Striking a Match: Getting Hired as a Children’s Minister

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How do a church and a potential children’s pastor begin the process of making the right match?

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The position of minister to children, director of children’s ministry, or family-life pastor is the fastest growing position on the local church scene. This is primarily a response to the dynamic changes that are occurring in the lives of children and their families. Children come to church with specialized needs, different learning styles, and family stresses. Churches must provide significant ministry to meet these needs.

Parents are also more informed today. They come to church with a “shopping list” of expectations. With high standards, they check out teacher-student ratios, screening procedures, safety issues, curriculum choices, and the church’s overall readiness to respond to their needs.

In addition to all these pressures, programming for children must be cutting edge, culturally sensitive, biblically strong, and theologically on target. Churches face the task of hiring quality leadership for these significant positions. And it can take a team to handle the massive load of programming and managing volunteers, so many churches have the additional responsibility of hiring more than one person. How does a church and a potential children’s pastor begin the process of making the right match?

Defining the Position

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The first step for the church is to define the type of individual who’s needed to not only fulfill the present needs but who also has the capacity to take the ministry to the next level. Churches need individuals with specific education, experience, and expertise in many areas of childhood development. Each church has different expectations.

I’ve served as a children’s pastor for 25 years and as a personal coach to children’s ministry leaders. In that time I’ve noticed significant changes in the profiles of children’s ministry directors as churches have asked me to help them find a children’s pastor. Many churches want candidates who are slanted toward kids’ needs while others want people who are slanted toward staff development and parenting issues. From my files, here are the most common ministry profiles.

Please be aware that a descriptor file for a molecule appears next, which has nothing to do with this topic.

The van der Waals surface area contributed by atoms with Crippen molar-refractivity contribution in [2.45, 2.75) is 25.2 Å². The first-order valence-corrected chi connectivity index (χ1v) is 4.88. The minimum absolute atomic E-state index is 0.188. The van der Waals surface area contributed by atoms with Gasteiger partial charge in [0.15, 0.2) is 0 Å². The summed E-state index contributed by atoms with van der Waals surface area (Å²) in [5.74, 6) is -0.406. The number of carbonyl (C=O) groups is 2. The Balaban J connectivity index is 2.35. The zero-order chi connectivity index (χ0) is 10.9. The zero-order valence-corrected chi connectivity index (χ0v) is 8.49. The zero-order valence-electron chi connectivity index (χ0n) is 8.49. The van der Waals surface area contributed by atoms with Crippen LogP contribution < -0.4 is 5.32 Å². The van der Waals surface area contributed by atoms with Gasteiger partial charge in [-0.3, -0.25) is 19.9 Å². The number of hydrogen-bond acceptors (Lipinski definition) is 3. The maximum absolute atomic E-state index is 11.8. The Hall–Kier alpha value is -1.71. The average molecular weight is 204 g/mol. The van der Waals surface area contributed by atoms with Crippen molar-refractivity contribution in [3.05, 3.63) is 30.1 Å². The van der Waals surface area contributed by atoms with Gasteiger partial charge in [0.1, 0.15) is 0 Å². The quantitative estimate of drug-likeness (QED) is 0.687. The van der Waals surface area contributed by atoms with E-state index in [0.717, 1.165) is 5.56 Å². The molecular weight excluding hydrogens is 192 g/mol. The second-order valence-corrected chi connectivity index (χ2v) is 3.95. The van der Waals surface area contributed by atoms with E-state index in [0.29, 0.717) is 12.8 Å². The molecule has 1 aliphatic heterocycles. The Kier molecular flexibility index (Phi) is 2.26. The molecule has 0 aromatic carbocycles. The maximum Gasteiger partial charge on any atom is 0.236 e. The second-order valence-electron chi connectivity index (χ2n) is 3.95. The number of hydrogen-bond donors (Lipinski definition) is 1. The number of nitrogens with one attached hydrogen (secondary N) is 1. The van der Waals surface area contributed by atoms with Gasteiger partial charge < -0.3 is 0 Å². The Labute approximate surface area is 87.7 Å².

Profile #1

We’re looking for a candidate with five to 10 years experience, preferably in a larger church setting. A master’s degree in Christian education is a must for this role. The candidate must have great people skills. This person must have experience leading volunteers and working with paid staff. Administrative skills are a high priority because we have many systems and details to manage. The candidate should be creative, innovative, a visionary, and also have experience in a team-based model. Ordination or a similar level of credential is preferred.

Profile #3

We’re looking for a candidate with a great heart for kids. This person should become immersed in the lives of our kids. We need a person who every child has interest in being around. Ministry skills include leading worship and effective storytelling. This person has to be comfortable in front of a large group of children. This candidate needs to be creative and capable of planning a weekly showcase event for kids. This person should be willing to work with a team. The most important thing is that the children admire this person as a hero and a pastor.

Profile #2

We’re looking for a young, energetic children’s ministry leader. A recent college or seminary grad is preferred. New music, new programs, and change should be a part of this person’s mind-set. This person should be computer-savvy, creative, and teachable. This candidate should be open to a mentoring relationship with our more mature senior associates. This candidate should be a risk-taker and willing to provide high energy to make our program contemporary. We also prefer that our candidate is married. (Note: Although, legally, churches can’t say this last thing, they may still prefer it.)

Profile #4

We’re looking for a person with James Dobson’s, Fred Rogers’, and T. Berry Brazelton’s qualities. A person who understands the way kids develop and how to work effectively with parents. It would be helpful if this candidate has some background in counseling. This candidate should be aware of the best approaches to parenting and be willing to teach parents.

This candidate will not spend time teaching children, but will teach the teachers and will serve as a “principal” for the kids. It would also be helpful if this person has experience in planning family events and cross-generational experiences.

Whew! What’s a potential candidate to do?

Role definition of children’s ministry leaders changes about every five years. Fluctuations occur in areas such as people skills, system management, knowledge of trends, and specialty skills. These profiles tend to change as churches become more sophisticated in defining their leadership choice.

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For more great articles like this, subscribe to our magazine, Children's Ministry Magazine.